Perhaps because my own songwriting experiences have been limited to a rudimentary bashing out of a few chords and putting words over them, I'd never considered the technical aspects of songwriting Folds is talking about above (and that I also discuss in an earlier post about Robbie Fulks' brilliant "Fountains Of Wayne Hotline"). The way Ben Folds approaches Hornby's "Belinda" challenge, it's like a complex math or science problem that needs solving. And I guess, similar to a mathematician or scientist, Ben Folds has the skill set and training to solve it.

I remember hearing Elvis Costello interviewed on Fresh Air about his work with Burt Bacharach on Painted From Memory. Elvis had an acoustic guitar with him and Terry Gross was trying to get him to break down a song into the Bacharach vs. Costello contributions. He couldn't do it and had a very difficult time explaining why he couldn't or even what Bacharach brought to the process. I realized that they were working on a completely different level- one that lauded songwriters like Bob Dylan and Neil Young might not get anymore than I do but people like Richard Carpenter and Barry Manilow understand completely. In their heyday, Richard and Barry were trying to solve their own "musical problems," each with variables of melody, harmony and rhythm, within the parameters of current trends in pop music, production style, lyric content, etc. I find this interesting- it doesn't make me like The Carpenters' or Barry Manilow's music any more, but I appreciate the effort.

From the first time I heard The Ramones' Rocket To Russia, I've been a huge fan of underground music, which led to me to college/public radio, first as a listener, then as a DJ. That took me to college to study radio and earn a communications degree. My "money jobs" in the last 25 years have all been in commercial radio and given me a broad knowledge of pop music- which actually has its benefits. No one cares what I know about late 70's Boston Rock & Roll or Swedish Power Pop, but being the dorky guy who is usually the first to answer "who does that song that goes...." has some social relevance- plus I kill at pub trivia questions about music.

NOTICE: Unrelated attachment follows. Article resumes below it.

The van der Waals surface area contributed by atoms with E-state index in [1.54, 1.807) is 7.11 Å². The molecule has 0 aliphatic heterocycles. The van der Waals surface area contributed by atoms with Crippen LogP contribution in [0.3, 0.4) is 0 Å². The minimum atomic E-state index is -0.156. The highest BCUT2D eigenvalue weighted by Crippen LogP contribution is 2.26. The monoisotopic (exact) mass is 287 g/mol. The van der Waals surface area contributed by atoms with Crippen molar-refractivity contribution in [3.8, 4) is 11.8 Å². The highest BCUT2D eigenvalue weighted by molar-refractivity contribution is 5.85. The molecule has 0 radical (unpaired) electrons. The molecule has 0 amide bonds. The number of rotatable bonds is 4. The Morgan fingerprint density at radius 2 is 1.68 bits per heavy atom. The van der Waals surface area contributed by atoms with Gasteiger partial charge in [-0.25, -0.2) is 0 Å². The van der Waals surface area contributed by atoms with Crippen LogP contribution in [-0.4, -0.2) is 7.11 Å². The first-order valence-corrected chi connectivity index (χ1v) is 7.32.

Anyway, I've grown to love both commercial and college/public/non-commercial music radio. My local station, San Jose alternative Channel 92.3, flipped format this week and I'm still adjusting to the loss. So, for tonight's features, I decided to focus on songs about radio- both pro and con:

I'm in love with modern moonlight
128 when it's dark outside
I'm in love with Massachusetts
I'm in love with the radio on
It helps me from being alone late at night
It helps me from being lonely late at night
I don't feel so bad now in the car
Don't feel so alone, got the radio on
Like the roadrunner
That's right- "Roadrunner" Jonathan Richman & The Modern Lovers

And always late at night I'm drivin' in my car I listen to my radio
The late night DJ says he'll play my favorite song

But I can't hear- the interference comes on way too strong

The radio is drivin' me mad- TURN IT OFF!

-"Radio" The Lookalikes

I think it's funny The Lookalikes complain about static when 99% of anti-Radio songs focus on programmers, like Elvis Costello's "Radio Radio" (and the radio is in the hands of such a lot of fools tryin' to anaesthetise the way that you feel), which I'll save for the next radio SacroSet. The thing is, when I listen to the radio I feel connected. Tapes, CD's, i-pods, Pandora and most satellite/internet radio channels seem like isolated "closed loops." On the other hand, when you're listening to a great local radio station, you've joined with other people like you and you're all part of something bigger than yourselves. I believe in local radio.

You can listen to or download (right click and "Save Target As") tonight's show below:
Hour 1
Hour 2